Educators to discuss education of Black youth at Jean Augustine Chair event, Feb. 24
The annual Black History Month celebration presented by the Jean Augustine Chair in Education, Community and Diaspora in the Faculty of Education will feature a discussion on "The Education of Black Youth: A National Conversation with Educators" on Feb. 24, from 7 to 9 p.m. All are welcome to attend this free event.
Presented as part of the Faculty of Education's Summer Institute (FESI 2020-21), the event features panelists who will discuss the similarities, relatedness and commonalities in the educational experiences, attainments, opportunities and possibilities of Black student in various regions in Canada.
The panel of educators who currently work as teachers and administrators in school boards in six Canadian cities, will enlighten participants about issues and concerns of educators, students, parents and community members pertaining to what schooling and education has been like – and continues to be – for them. This presents an opportunity to learn about what has been happening across the country because of the social structures and systemic oppressions they face.
The panel includes:
- Beth Applewhite, district vice-principal of equity, diversity and inclusion, Burnaby School District, B.C
- Lethisha Andrews, educator, Pearson Adult and Career Centre, Quebec
- Karen Hudson, prinicpal, Auburn Drive High School, Cole Harbour, N.S.
- Gail-Ann Wilson, teacher, Edmonton Public School, Alta.
- Ainsworth Morgan, principal, Toronto District School Board, Toronto, Ont., and co-founder, 100 Strong Foundation
- Moderator: Camille Williams-Taylor, director of education, Ottawa-Carleton District School Board, Ont.
This discussion takes place at a time when the world, and Canada in particular, is concerned with – and must address – the impact of the inequities in the economic, social, health, and educational situation of Black and other racialized students. While all educators – whether working directly in education, or parallel to education – have a responsibility to equitably serve the needs, interests and ambitions of Black students, in reality, much of the work falls on the shoulders of Black educators. All educators must address the realities of anti-Black racism that operates in school boards as barriers to the success of Black students.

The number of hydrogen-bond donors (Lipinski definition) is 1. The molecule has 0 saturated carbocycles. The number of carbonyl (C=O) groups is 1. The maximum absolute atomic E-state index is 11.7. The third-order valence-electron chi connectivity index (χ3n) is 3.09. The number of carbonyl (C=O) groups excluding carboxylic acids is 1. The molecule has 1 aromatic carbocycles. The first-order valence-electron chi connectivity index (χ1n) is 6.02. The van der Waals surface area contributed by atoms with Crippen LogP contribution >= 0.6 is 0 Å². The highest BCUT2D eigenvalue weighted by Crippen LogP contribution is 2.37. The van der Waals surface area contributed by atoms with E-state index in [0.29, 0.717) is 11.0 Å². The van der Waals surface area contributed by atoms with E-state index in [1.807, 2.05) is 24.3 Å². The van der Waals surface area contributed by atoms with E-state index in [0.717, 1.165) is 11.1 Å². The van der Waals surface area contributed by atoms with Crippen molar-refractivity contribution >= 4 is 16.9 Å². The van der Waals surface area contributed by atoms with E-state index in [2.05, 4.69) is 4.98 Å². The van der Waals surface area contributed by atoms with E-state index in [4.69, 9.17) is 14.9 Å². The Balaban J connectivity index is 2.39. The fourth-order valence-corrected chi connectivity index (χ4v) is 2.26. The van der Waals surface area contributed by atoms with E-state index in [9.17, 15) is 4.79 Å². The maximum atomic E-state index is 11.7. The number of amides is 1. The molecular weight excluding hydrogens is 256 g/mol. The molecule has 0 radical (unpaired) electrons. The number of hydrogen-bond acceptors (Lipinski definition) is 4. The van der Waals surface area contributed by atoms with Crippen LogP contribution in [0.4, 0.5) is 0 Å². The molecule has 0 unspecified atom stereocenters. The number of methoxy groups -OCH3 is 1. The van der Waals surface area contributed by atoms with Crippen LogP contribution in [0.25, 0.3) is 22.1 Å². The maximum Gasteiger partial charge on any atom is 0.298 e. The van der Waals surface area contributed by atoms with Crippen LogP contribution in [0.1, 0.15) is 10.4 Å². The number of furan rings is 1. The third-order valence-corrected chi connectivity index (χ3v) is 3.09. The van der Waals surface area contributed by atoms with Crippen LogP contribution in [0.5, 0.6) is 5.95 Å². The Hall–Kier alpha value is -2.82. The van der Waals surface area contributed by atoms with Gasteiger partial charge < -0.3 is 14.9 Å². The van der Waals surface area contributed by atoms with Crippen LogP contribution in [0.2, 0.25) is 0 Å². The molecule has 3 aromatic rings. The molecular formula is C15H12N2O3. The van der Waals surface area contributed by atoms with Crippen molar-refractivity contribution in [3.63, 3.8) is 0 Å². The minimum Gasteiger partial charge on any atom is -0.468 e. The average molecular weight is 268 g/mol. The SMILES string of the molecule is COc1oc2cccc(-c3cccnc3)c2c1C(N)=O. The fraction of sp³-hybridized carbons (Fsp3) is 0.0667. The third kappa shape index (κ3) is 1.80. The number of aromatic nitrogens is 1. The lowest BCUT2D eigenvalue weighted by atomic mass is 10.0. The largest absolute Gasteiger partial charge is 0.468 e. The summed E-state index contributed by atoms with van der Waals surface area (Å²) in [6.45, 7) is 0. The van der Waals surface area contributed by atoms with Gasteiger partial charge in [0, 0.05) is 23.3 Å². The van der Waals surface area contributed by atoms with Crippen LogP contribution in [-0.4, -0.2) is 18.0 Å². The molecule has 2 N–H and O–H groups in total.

Engaging in community-referenced discussions with practitioners who are at the forefront of addressing and dismantling barriers to Black students’ schooling engagement and educational achievement, some of the questions that will be raised include:
- What are the social and educational experiences of Black students, families, and communities in their respective local and regional contexts that are of concerns to educators? How are educators responding? What are the results of their efforts?
- How are educators and administrators disrupting or enabling anti-Black racism?
- How are members of Black communities resisting white supremacy and anti-Black racism in schooling?
- Are there school-community partnerships that are helping to enhance school- parents community relationship and therefore helping to enrich classroom engagement and learning?
- What practical steps must be employed by all involved in education to address barriers to Black student success?
This event is being presented by the Jean Augustine Chair in Education, Community & Diaspora (York University) and is co-sponsored by the Administrators' Black Caucus of Ontario, FESI 2020-21 and the Faculty of Education at York University.
Register online at fesi.blog.yorku.ca. The webinar session URL will be sent once your registration has been received.